25 Tips for Launching Cannabis Cultivation Start-Ups in New Countries

Departments - Upfront | Quick Tips

Cannabis’s future is clearly global.

January 7, 2019

Cannabis’s future is clearly global. It seems every few months a different country proposes new regulations to allow medical or recreational use in some form. Investors and operators with successful businesses in the U.S. and Canada are understandably interested in continuing this activity abroad, and many are aggressively investigating and pursuing those opportunities.

Having personally grown cannabis and consulted in three different countries (Canada, U.S. and Colombia), I can affirm that moving into an international market is not always seamless. Cultural, environmental and governmental challenges may outweigh the benefits of expanding internationally. Consider the following questions and tips as you decide whether launching a cannabis operation on foreign soil is the right move for your business.

Will this opportunity present an elevated safety risk to you or your employees?

1. Determine the political stability of the region where you are considering doing business. As cannabis legalization spreads to Asia, Africa, Central America and South America, concerns surrounding gangs, drug cartels and civil war become more prevalent. No cannabis opportunity is worth being kidnapped.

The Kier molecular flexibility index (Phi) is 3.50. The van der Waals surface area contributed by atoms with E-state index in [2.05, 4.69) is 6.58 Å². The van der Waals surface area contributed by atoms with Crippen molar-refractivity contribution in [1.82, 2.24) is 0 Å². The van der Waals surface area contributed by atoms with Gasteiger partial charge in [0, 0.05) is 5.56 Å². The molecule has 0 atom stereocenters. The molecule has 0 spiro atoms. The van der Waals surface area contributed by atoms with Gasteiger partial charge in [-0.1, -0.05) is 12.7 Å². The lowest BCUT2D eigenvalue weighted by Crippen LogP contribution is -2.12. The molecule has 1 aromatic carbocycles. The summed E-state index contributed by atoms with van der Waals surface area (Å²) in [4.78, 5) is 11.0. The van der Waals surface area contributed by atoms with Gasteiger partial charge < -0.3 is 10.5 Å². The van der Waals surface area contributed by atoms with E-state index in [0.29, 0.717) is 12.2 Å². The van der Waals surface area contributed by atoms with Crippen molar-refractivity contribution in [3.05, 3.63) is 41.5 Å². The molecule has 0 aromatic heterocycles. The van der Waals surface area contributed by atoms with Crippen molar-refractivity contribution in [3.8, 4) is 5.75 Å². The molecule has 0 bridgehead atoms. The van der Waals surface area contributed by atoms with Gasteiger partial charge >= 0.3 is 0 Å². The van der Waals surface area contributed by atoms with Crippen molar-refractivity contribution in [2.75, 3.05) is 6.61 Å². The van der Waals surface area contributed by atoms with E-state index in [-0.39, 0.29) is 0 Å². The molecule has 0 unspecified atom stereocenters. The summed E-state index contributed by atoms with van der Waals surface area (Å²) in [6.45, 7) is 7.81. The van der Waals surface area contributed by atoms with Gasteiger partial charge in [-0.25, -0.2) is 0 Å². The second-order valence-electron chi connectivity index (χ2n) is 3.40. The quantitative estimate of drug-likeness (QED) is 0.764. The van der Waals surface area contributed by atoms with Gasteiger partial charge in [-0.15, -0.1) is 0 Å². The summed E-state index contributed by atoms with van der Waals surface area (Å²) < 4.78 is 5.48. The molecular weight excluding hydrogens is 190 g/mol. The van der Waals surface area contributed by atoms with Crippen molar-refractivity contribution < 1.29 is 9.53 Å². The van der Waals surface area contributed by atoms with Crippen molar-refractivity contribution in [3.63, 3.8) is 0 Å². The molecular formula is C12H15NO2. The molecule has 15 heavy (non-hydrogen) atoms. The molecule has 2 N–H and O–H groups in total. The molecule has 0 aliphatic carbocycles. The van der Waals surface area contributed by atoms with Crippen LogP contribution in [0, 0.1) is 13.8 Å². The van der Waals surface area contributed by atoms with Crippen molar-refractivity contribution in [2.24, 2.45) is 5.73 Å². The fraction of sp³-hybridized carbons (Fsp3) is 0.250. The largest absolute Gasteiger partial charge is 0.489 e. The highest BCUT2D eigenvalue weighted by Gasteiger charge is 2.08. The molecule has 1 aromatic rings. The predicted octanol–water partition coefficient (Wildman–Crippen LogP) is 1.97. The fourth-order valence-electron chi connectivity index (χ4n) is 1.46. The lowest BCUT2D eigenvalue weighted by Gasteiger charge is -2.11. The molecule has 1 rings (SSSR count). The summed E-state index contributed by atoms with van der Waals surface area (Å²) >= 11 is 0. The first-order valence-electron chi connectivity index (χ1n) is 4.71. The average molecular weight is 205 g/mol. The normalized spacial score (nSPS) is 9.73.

2. Consider elevated risks of establishing cultivation sites in countries or regions where natural disasters are common. Earthquakes, hurricanes and severe flooding are common to many regions that are otherwise ideal for cultivating cannabis. Caribbean islands are subject to annual hurricane threats and flooding, while earthquakes are common to Colombia.

3. Verify if the country in question presents an increased risk of human disease. Yellow fever occurs in parts of Africa and South America, and malaria is found in more than 100 countries. Stay up to date on vaccinations and take any preventative medication your doctor recommends.

4. Familiarize yourself with native wildlife that could pose a threat to your cultivation team. Venomous snakes, spiders and scorpions can be real concerns for outdoor cultivators. On two different occasions, I have seen caiman (small crocodilians) in bodies of water bordering Colombian grow sites. While not a major threat to humans, startling a caiman could mean bad news for your ankle.

5. Learn a second language. If you don’t speak the local language, and locals don’t speak English, prepare to have a translator with you at all times. Local translators' pricing will vary depending on the local economy, but they are preferable to bringing one with you as they will better understand the local slang. Clear communication can prevent dangerous situations. Before heading out to explore on your day off, it’s a good idea to ask locals about the safety of the area that you will be visiting to avoid any crime hot spots.